(18 Cal. Code Reg. § 17014.) This inquiry is based on the facts and circumstances, and not the taxpayer's protestations about what he intended.
"Domicile" basically means the taxpayer's fixed home to which she ultimately returns after business, personal or other sojourns, and a taxpayer can have only one domicile at a time. Once "domiciled" in California, a taxpayer must prove that he has changed his domicile to another state. and the FTB's determination of residence is presumed correct. Courts and the California State Board of Equalization ("BOE," which is the administrative agency to which a taxpayer may appeal an adverse FTB decision) rarely reverse an FTB finding against the taxpayer. The FTB has also followed an aggressive audit program to continue taxing as residents persons trying to leave California.
In addition to Noble, two earlier decisions — the pro-FTB decision in Whittell v. Franchise Tax Board, 231 Cal. App. 2d 278 (1964), and the pro-taxpayer decision in Klemp v. Franchise Tax Board, 45 Cal. App. 3d 450 (1975) — give good overviews of how a court applies the residency rules to the facts. These opinions, however, are relics, decided before globalization, cheap air travel, and cell phones and email. It is also instructive to read the BOE's more recent published decisions at http://www.boe.ca.gov/legal/legalopcont.htm#franchise. These decisions give us some better guidance as to how a California resident makes the best possible case in our modern times that she has indeed dropped that status and become a resident of another state for tax purposes. (Unfortunately, the BOE's volume of published decisions has dropped precipitously over the years.)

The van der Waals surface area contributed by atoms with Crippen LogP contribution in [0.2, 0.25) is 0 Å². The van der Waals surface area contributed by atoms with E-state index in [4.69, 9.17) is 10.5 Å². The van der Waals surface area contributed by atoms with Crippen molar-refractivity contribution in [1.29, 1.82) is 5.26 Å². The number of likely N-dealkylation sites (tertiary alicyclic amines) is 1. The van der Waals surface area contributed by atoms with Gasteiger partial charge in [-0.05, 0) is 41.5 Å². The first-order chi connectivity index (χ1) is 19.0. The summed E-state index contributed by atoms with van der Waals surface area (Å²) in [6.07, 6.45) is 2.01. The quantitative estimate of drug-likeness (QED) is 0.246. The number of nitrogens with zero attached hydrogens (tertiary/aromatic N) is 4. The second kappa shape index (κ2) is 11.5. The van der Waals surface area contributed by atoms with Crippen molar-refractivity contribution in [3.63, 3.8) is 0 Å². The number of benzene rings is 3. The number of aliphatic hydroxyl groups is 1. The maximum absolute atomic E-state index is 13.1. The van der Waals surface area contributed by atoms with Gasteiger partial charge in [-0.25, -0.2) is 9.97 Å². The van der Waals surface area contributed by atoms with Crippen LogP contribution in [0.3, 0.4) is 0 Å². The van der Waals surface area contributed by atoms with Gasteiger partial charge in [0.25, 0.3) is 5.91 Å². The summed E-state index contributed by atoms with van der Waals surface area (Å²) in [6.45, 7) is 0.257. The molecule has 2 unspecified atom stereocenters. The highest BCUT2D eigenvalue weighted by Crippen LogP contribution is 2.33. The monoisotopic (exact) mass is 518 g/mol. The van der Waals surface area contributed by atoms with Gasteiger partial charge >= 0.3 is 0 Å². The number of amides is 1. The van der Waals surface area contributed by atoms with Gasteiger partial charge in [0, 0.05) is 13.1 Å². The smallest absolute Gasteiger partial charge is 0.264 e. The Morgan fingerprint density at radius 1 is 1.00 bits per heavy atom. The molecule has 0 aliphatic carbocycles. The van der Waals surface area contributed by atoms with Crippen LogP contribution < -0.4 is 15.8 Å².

1. Establishing a new domicile. A California resident trying to terminate that status will almost always have acquired a "domicile" here; therefore, he must move his domicile to the desired new state because he can have only one domicile at a time. If he somehow retains California domicile, then he must demonstrate that his absence from California is other than "temporary" — a near impossibility, particularly where a quick getaway from California is desired (as with a looming big stock sale in the Noble situation).
Changing domicile means that the taxpayer must acquire a new home — preferably owned, not rented — in the new state. The former California residence must be rendered unavailable for his use should he ever journey back to California: He should either sell the California home, or rent it out. Clothing, artwork, furniture and other personal effects should be moved out of the old home into the new one; and, if there is not enough space in the new one, those items should be stored (preferably in an offsite facility in the new state).